With the long longed-for revival of “Star Wars” approaching (“Where in the world is Luke Skywalker?”) I should let you know that, in spite of the BUBBLE, prospective Yale law students should be prepared for a special kind of conflict: WALL WARS.
The WALL is an ancient institution at YLS, serving as its central communication platform. What once was an actual wall, where students would virtually pin their thoughts, invitations, questions and sorrows in paper form, the WALL has gone digital and turned into an email-run forum. Students now virtually virtually post their thoughts. Besides this change in form, the WALL’s substance remains.
This WALL then must be imagined as the forum that breeds Yale Law School as a community. Community building being a difficult, highly political enterprise, this does not go by without friction and tensions. The underlying tension regularly turns into heated “discussion”, sometimes erupting into WALL WARS.
The content of WALL WARS is manifold: It may be the issue of Palestine. It may be the use of drones. It may be birthright citizenship and its partly racially motivated criticism. It may be colorblind emails about inconsiderate Halloween costumes and their implications for free expression and safe spaces.
(As it turns out, my failure at finding a Halloween costume might have been a good thing after all. Maybe my failing instincts and complete paralysis in the face of the costume-decision were a subtle hint towards Halloween being, at its heart, a very silly, unnecessary, potentially harmful exercise. Reflection confirms this hunch: Looking at its Roman predecessor, the Saturnalia, when slaves were allowed and encouraged to dress up as their masters for a couple of days, points us towards all kinds of Carnival being, at their very core, means of entrenching social norms and existing power structures. Limiting disorder to a couple of days and allowing its periodic ventilation essentially amounts to affirming the order for the rest of the time. By practicing disorder as disorder, order is affirmed. The supposed need to “get certain things out of the system”, often claimed by Carnival-apologetics to be a central function of these festivities, should make us skeptical: Why are these things in the system in the first place? And shouldn’t the system be different? – As you can see, I still haven’t come to terms with having failed at Halloween. This is my exercise in rationalization.)
Despite its manifold content, the shape of WALL WARS is one and the same: Inclusion through exclusion by declaration.
WALL WARS cannot be understood as reasoned argument. When the topic turns e.g. on Israel, people don’t actually argue about Israel’s politics. Instead, somebody will passive-aggressively declare, through the WALL, her or his support to the Palestinian cause, more or less openly implying some kind of Israeli imperialism or racism towards its Arab population. This ill-concealed suggestion will, of course, be detected and picked up by some other member of the Yale Law community who will, in turn, declare his or her allegiance to the Israeli cause, usually retorting with some other mildly passive-aggressive comment. This exchange then goes back and forth for a couple of times, allowing both sides to strengthen their respective group identity. In all of this, no argument is being made. Nobody tries to convince anybody of the falsity of her or his beliefs. It is an exercise in identity building with the vague hope that one’s own identity group will, in the long run, prevail. The code of the discussion is “in or out”, friend or foe.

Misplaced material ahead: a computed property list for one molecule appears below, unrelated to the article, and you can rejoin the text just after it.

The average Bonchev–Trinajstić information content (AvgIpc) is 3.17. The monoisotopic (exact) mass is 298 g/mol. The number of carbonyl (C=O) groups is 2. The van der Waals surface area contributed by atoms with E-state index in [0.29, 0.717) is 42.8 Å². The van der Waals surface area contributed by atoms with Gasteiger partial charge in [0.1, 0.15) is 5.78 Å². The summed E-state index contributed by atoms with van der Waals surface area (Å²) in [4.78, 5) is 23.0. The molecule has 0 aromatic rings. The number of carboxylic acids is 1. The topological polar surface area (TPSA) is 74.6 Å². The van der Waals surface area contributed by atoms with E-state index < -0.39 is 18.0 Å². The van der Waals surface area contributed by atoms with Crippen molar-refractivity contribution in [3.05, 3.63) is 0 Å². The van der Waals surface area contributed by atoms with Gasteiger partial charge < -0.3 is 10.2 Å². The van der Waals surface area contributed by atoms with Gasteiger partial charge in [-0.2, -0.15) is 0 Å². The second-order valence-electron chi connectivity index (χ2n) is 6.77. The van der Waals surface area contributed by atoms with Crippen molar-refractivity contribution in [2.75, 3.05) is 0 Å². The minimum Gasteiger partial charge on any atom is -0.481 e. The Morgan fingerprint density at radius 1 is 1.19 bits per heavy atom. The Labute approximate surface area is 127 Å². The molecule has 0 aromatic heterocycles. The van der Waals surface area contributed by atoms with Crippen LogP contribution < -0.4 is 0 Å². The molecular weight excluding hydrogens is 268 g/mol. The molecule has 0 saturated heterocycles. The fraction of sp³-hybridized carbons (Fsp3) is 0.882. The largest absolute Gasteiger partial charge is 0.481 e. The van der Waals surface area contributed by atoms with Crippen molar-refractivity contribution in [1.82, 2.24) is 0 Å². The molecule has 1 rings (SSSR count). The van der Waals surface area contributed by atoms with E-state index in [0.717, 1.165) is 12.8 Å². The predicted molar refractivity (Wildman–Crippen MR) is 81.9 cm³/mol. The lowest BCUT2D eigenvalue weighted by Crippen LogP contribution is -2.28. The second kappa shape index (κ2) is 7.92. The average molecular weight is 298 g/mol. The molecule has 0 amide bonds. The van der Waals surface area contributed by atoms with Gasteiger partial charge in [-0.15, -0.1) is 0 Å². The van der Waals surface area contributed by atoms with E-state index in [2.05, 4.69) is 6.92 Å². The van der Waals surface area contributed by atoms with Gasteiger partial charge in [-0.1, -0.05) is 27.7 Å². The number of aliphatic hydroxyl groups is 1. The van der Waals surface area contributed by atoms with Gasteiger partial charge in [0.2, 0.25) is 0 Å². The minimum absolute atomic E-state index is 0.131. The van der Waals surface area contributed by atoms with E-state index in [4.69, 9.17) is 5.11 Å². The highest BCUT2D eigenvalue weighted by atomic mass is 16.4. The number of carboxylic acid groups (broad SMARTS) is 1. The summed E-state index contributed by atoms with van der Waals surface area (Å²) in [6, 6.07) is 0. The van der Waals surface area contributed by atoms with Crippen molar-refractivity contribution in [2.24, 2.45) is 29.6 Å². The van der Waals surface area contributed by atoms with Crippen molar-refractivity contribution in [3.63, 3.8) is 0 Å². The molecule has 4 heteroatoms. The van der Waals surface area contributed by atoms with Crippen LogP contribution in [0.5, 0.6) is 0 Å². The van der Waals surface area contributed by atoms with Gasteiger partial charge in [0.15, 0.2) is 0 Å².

The same dynamics – in their purest form – emerged in reaction to a lunch lecture hosted by Yale Law School’s enfant terrible, the right-wing Federalist Society, putting into question birthright citizenship on patently racist grounds. Shortly after the event, instead of denouncing and refuting the untenable argument, a WALL thread developed with the express goal of “condemning” the presentation and ostentatiously reaffirming the commitment to birthright citizenship and the fellow students with recent immigrant pasts.
(This is the sad fate awaiting the WALL if it continues its friend-foe discursive culture.)
The ensuing candystorm (GOOGLE tells me this is how one calls shitstorm’s benign sibling) of solidarity continued for several days and – taken together with other WALL WARS – left me in an even more confused state than what would seem appropriate for a meerkat in a meerkat’s haven. Before coming to Yale, I would never have expected any law school’s discursive culture to be so hostile to actual discussion and so keen on building close-knit communities in which everyone constantly affirms each other’s beliefs. This mindset, for me, is in strange discord with the intensively curious and intellectually challenging posture taken in most of Yale Law School’s classes. It is as if the student body, after being challenged in class, turns to the WALL in order to heal its wounds and create an even safer space. Students do so by declaring allegiance to the RIGHT and condemning the WRONG. The code is solidarity or exclusion. From an outsider’s perspective this is not agonism or adversary culture, it is the very antagonism that has been mutilating American politics since the advent of the Tea Party. These aren’t contests, these are WALL WARS.
For more on the LL.M. programs at Yale Law, please see the school’s profile on LLM GUIDE.